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I'm intrigued: what exactly does the "T-Ball Zulu 5000" entail? Can we expect to see it in action on the training pitches of Portugal this summer?


T-Ball Zulu 5000, whilst simple to play, takes a little physical demonstration to describe.
However, it is based on 'T-Ball' which involves a full sized pitch (or any large area) with players in teams of three. With five or six teams, place five or six cones around the pitch, and teams score by passing the ball to knock over a cone. Like "world cup" teams score two goals to progress to the next round, until there's only two teams left in a final.
It's a really good way to encourage movement, mixing pace, and accurate passing. It's dead fun too.


So all the teams compete against each other a la 'knockout wembley' (which I think is what you mean by world cup)?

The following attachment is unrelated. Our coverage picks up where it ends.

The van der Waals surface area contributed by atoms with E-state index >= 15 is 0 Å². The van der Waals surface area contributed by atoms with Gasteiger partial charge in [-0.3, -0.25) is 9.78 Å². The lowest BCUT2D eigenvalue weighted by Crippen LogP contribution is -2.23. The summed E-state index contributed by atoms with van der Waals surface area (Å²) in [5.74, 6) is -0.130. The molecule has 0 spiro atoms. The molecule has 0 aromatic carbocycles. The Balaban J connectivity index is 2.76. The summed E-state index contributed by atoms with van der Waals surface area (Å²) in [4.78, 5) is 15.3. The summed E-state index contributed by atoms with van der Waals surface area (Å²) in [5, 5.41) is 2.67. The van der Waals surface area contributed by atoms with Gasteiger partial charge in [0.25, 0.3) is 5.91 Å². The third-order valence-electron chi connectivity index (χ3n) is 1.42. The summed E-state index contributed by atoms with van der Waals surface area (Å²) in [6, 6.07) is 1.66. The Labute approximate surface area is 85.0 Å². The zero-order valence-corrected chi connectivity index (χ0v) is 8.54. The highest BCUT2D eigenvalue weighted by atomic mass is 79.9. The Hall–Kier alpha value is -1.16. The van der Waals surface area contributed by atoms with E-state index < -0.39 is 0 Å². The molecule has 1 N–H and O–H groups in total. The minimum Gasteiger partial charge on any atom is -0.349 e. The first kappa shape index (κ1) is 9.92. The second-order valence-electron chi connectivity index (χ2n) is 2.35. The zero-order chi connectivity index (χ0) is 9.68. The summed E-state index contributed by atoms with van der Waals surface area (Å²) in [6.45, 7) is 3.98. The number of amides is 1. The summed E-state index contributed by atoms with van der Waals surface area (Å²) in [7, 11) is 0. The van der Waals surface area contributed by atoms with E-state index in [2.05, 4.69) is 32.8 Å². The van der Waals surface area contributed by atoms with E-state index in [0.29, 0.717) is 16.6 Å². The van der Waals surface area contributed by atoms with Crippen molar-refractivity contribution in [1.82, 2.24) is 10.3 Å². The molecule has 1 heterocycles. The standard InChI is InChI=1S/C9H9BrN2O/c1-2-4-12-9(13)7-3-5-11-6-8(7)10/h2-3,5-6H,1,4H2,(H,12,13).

William Butterfield

Good points. The question to ask with intellectual property rights is "If this were not protected, would it have been thought of and put to use anyway?" If the answer is "yes," then why protect the idea since monopoly privledges are costly.

I think a major difference between the production of coaching techniques and music is that the inventor of the former seeks to protect the ideas and sell them exclusively, whereas the inventor of the latter almost always seeks greater dissimination. Probably gives greater weight to protecting coaching techniques over music using the above rule. But the former (to my knowledge at least) has not been attempted to be patented...


I'd say that the whole point is that digital technology is making the music industry more like the coaching one, thereby the governance structure should alter to reflect this.

Coaching is governed by norms, not the market.

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